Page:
Verizon helps eliminate worry for customers during time of great need

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Reinforces pledge to Keep Americans Connected and goes further to protect most vulnerable.

  • Will waive overage charges and late fees to support customers who may be financially affected by the COVID-19 crisis
  • Announces two months waived internet and voice service charges for current Lifeline customers and new affordable internet option for low-income households
  • Adds 15GB of high speed data for wireless consumer and small business customers to be automatically applied with no customer action necessary
  • Verizon provides first responders with priority and preemption abilities for voice and data
  • Consumer and small business Fios and DSL broadband internet plans have no data caps

NEW YORK – Verizon continues to support customers who may find themselves needing additional data in order to learn, work or keep connected during this challenging time. That’s why today, for those residential and small business wireless customers whose economic circumstances have been impacted due to the coronavirus, Verizon is waiving overage charges in addition to our Keep Americans Connected pledge to not terminate service and waive late fees. We’re also offering new internet options for low-income households and adding 15GB of 4G LTE data to consumer and small business plans automatically.

Verizon continues to support those at the forefront of response efforts to provide them with the connectivity and resources needed to complete their critical missions and protect the public. Verizon’s fiber optic and wireless networks have been able to meet the shifting demands of customers and remain ready to address changes in demand, if needed.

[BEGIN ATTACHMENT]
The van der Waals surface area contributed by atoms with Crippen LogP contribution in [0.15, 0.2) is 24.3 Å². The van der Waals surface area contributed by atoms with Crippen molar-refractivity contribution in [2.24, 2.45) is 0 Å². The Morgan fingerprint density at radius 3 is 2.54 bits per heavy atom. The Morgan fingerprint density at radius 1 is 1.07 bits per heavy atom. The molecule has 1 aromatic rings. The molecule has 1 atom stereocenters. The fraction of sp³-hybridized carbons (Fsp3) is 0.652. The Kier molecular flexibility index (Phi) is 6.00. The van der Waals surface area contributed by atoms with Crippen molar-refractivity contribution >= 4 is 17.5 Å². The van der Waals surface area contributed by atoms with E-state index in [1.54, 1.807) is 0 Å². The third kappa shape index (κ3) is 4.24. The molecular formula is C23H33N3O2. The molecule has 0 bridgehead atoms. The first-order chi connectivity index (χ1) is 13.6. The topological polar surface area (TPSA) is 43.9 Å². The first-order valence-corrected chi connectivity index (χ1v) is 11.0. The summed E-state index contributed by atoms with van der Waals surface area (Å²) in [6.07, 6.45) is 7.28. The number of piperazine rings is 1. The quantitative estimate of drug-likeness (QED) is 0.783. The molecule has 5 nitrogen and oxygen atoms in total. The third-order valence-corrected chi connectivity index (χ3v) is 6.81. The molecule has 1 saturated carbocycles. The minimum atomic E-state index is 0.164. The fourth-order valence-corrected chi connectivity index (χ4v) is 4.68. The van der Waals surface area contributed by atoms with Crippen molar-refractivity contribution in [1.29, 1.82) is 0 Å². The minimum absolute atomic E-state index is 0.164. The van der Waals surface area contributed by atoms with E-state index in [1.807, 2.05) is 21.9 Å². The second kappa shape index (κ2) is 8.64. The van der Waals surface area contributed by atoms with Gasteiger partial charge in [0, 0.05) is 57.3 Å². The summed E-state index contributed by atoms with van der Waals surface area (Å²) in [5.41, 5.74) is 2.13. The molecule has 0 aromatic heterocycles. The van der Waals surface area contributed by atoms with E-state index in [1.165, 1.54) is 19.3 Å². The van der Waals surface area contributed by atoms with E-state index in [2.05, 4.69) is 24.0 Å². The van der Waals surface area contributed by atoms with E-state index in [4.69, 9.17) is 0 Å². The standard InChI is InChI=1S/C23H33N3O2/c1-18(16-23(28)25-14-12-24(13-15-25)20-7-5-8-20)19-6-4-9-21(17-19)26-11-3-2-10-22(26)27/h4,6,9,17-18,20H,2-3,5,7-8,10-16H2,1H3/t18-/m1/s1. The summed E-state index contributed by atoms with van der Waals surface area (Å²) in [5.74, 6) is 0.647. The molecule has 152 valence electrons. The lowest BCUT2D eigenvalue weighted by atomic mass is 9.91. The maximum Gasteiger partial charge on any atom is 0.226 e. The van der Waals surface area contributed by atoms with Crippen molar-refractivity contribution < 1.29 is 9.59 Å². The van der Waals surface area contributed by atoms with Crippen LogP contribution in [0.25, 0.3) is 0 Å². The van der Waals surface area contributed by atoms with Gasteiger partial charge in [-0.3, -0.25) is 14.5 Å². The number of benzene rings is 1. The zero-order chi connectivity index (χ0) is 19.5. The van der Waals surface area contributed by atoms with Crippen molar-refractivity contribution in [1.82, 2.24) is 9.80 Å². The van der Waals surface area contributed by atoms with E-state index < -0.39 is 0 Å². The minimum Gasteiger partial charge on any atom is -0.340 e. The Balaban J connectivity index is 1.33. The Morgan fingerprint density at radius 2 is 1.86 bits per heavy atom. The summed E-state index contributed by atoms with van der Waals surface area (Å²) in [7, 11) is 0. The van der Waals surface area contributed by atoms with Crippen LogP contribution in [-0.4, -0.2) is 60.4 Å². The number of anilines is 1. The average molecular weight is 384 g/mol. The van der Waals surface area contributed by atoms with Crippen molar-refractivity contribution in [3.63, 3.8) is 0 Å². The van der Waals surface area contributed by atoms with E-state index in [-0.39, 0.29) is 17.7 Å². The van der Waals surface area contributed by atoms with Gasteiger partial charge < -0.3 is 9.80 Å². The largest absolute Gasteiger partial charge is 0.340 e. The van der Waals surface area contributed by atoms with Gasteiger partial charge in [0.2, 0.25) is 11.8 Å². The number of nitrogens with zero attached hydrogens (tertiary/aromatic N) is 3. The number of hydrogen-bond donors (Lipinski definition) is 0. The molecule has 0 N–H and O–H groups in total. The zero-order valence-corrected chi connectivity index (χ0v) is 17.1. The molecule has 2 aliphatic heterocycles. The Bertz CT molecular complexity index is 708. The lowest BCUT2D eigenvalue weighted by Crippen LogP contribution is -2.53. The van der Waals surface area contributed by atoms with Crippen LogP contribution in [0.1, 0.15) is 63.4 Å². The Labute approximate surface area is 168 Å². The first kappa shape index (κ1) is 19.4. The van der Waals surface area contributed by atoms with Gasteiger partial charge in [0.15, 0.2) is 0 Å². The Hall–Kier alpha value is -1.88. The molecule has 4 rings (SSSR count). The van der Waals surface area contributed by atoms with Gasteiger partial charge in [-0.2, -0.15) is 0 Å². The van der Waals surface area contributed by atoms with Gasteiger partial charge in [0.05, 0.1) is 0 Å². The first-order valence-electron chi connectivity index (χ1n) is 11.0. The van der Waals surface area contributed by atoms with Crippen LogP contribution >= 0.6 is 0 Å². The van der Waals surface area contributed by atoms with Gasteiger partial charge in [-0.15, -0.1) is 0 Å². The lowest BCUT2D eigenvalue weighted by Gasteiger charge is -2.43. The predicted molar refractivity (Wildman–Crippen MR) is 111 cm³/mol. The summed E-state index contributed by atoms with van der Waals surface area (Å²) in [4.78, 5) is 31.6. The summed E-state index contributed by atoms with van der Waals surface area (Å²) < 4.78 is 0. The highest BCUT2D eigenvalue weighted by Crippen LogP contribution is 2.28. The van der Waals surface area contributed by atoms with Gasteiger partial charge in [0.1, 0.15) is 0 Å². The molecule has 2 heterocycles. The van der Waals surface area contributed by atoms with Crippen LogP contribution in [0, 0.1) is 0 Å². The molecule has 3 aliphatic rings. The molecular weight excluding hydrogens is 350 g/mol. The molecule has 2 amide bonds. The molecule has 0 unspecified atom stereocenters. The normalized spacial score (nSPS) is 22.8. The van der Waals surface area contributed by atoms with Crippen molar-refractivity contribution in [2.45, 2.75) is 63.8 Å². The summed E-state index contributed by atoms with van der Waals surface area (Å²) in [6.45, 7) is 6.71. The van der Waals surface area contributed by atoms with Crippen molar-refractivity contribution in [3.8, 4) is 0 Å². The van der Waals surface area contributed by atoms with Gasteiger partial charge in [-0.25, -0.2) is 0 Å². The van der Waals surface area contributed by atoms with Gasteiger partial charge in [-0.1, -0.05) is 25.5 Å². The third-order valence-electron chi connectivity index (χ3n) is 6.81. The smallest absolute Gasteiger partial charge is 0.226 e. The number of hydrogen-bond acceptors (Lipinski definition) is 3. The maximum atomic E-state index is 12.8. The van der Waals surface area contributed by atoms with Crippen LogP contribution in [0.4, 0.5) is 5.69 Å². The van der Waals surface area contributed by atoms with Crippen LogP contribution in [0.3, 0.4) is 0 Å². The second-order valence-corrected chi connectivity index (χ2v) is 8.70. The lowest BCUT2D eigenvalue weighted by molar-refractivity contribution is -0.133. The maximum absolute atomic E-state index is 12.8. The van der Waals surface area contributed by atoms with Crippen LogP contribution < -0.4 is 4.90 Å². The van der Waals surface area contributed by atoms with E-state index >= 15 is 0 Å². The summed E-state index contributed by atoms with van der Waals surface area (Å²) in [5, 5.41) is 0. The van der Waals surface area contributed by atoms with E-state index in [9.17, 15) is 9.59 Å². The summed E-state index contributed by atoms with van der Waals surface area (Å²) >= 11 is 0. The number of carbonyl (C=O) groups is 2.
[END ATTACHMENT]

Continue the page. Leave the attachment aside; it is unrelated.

New internet option for low-income households

To help families during this time of need, today Verizon announced plans for a discount program on Fios broadband plans for qualified new low-income customers and two months waived service charges for current Verizon customers that are part of the Lifeline discount program.

“We understand the hardships that many of our customers are facing, and we’re doing our part to ensure they have broadband internet connectivity during this unprecedented time,” said Ronan Dunne, CEO Verizon Consumer Group. “With so many Americans working and learning remotely from home, having access to reliable and affordable internet is more important than ever before.”

To help existing Lifeline customers, Verizon will waive the next two billing cycles of Lifeline-qualified home service charges across both home broadband and home voice. To be eligible, you must have a Lifeline discount on a broadband or home voice line of service as of March 22, 2020.

In addition, on April 3, we’re making a new broadband discount program available to new Fios Internet customers who qualify through the Lifeline program. Customers may select any Verizon Fios speed in our Mix & Match plans and receive a $20 discount per month. That means new customers can get Fios Home Internet 200/200Mbps service for just $19.99/mo, with Disney+ on us for one year and the first two months of their router rental charge waived. Customers will also qualify for any additional promotions available for new Fios Home Internet subscribers.